Milestone Grades

Every now and then we bump in to interesting little titbits in our data: milestone grades are one of these!

In theory we would expect people’s best grades to follow some sort of distribution but it appears the population of climbers “who train” (i.e. the ones who come to see us!) gravitate towards classic milestone grades. Our route climbers illustrate what many of us already suspect – french 7a and french 8a are hugely motivating levels of climbing to achieve. On the other hand we see more of a spread in our boulderers, there is a large cluster at font 7A but we also see a big peak at font 7B. Could the UK’s “nothing’s harder than 7B indoors” be the reason?! The indoor glass ceiling?

What about the grades that people aspire to right now? The ones they’ve not achieved yet? Again french 8a is the big winner here with 7b and 7c trailing behind. So would the population of climbers have trained and performed differently if the arbitrary line of what french 8a equals, been different? We think so…we are human after all!

Benchmark Grades

Benchmark Grades

Comment List

  • Sandy 03 / 09 / 2017 Reply

    Hey there,

    Could you guys elaborate on the “Could the UK’s “nothing’s harder than 7B indoors” be the reason?! The indoor glass ceiling?” comment?

    Is this something that’s recognised in routes and boulders?

    Do you think it us partly to do with the relatively small number of people able to set at the very high ends?

    Really interesting post!

    • Remus Knowles 04 / 09 / 2017 Reply

      Hi Sandy, it’s a bit of an off-hand comment to be honest! Anecdotally we’ve noticed that indoor grades are pretty whacky (lots of variation between climbing walls, inconsistent across the grade spectrum, very few hard problems etc.) so it was mainly just a little speculation that the lack of higher grade indoor problems has lead people to think they’re V8 climbers, when really they could be climbing harder outdoors.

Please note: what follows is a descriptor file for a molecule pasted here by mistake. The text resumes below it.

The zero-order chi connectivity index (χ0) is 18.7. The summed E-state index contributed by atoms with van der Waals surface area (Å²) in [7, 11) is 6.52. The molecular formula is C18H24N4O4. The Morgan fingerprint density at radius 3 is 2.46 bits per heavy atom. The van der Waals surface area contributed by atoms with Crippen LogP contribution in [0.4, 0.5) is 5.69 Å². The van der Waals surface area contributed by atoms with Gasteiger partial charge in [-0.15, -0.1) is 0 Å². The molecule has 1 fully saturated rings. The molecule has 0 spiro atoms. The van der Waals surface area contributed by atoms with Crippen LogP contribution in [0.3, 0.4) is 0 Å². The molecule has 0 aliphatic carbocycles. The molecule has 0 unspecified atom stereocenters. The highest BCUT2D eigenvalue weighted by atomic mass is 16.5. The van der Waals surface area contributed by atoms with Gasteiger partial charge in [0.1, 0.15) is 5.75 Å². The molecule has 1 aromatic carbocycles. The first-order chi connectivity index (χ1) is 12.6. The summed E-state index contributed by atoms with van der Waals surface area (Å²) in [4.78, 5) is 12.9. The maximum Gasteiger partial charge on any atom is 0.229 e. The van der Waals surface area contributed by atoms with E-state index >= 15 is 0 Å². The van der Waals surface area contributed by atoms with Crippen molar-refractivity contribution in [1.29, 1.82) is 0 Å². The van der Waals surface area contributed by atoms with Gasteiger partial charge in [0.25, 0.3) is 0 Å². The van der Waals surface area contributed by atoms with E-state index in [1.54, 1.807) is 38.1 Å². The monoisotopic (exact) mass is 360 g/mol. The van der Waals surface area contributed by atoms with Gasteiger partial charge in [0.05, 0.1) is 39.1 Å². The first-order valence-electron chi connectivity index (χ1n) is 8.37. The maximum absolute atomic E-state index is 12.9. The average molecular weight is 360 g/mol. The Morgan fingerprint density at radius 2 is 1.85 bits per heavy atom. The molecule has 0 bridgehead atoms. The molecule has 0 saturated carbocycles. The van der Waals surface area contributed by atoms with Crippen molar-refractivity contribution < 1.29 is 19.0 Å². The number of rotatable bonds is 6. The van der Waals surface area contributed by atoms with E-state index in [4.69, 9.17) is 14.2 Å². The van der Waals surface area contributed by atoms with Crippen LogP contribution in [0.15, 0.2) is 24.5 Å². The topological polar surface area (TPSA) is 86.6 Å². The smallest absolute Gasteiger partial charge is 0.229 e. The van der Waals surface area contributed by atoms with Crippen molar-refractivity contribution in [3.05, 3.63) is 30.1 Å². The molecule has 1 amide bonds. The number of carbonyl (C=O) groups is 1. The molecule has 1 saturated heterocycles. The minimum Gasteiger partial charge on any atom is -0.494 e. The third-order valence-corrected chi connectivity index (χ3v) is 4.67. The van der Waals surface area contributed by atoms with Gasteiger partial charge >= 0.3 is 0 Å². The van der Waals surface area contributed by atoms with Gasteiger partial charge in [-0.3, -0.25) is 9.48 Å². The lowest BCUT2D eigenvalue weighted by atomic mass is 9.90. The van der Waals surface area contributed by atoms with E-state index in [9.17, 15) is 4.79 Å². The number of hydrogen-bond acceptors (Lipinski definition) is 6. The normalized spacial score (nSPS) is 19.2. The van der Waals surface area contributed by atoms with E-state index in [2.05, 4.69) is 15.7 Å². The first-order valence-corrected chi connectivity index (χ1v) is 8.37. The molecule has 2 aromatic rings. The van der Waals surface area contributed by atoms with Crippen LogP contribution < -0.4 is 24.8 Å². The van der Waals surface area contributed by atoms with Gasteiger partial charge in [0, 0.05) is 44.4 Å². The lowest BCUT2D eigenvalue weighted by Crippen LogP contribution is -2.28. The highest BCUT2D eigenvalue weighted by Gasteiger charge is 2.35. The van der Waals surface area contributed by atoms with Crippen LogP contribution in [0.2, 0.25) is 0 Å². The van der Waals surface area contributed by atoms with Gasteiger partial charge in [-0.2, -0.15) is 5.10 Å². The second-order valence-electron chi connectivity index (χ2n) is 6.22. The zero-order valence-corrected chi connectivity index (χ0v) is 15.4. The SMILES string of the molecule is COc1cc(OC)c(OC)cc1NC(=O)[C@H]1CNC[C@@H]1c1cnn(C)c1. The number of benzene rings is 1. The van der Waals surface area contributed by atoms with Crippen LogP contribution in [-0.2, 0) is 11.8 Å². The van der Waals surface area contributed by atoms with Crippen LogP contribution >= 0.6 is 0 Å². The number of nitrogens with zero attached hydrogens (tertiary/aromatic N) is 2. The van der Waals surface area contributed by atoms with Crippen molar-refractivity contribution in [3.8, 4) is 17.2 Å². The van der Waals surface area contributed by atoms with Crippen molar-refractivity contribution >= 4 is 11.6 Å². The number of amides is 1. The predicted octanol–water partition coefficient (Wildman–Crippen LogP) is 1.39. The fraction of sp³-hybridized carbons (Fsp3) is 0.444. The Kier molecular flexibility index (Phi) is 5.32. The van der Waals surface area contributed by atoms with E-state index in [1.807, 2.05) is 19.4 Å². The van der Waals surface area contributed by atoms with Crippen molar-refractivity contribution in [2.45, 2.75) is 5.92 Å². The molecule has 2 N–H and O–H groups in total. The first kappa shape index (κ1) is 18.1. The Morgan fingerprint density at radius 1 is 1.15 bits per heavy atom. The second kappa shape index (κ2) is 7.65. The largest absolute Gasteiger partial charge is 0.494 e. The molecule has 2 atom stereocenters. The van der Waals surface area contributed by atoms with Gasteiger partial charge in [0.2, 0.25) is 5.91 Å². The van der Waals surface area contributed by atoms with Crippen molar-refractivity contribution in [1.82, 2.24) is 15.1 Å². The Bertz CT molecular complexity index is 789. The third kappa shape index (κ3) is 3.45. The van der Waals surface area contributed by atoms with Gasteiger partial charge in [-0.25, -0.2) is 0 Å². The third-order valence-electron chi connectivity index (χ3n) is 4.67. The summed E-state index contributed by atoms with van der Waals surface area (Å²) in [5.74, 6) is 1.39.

I think this is true of both routes and boulders, as I’d guess it’s mainly a product of the (relatively) short life span of indoor routes/problems. That is, because walls are reset pretty often there’s never a chance for the grade consolidation you get outdoors.

      I think you’re right in saying that there’s relatively few people setting at the top end, most likely because there’s not much of a market for really high end problems.

  • Sandy 06 / 09 / 2017 Reply

    Hi Remus,

    Thanks for the response. Yea having worked at a few walls and with many setters/climbers I agree, indoor grades are very inconsistent.

    Yea there’s some really interesting points in this article!

    Thanks again!

  • Jim 08 / 09 / 2017 Reply

    Interesting stuff. I’ve also thought about this quite a bit. My own experience is that being able to consistently climb V8 indoors has equated to climbing font 7C and the very occasional 7C+ outside. I did always wonder whether this was an unwillingness on the setter’s part to tag hard stuff with anything other than a V8+ tag, even when something is clearly harder than 7B+…

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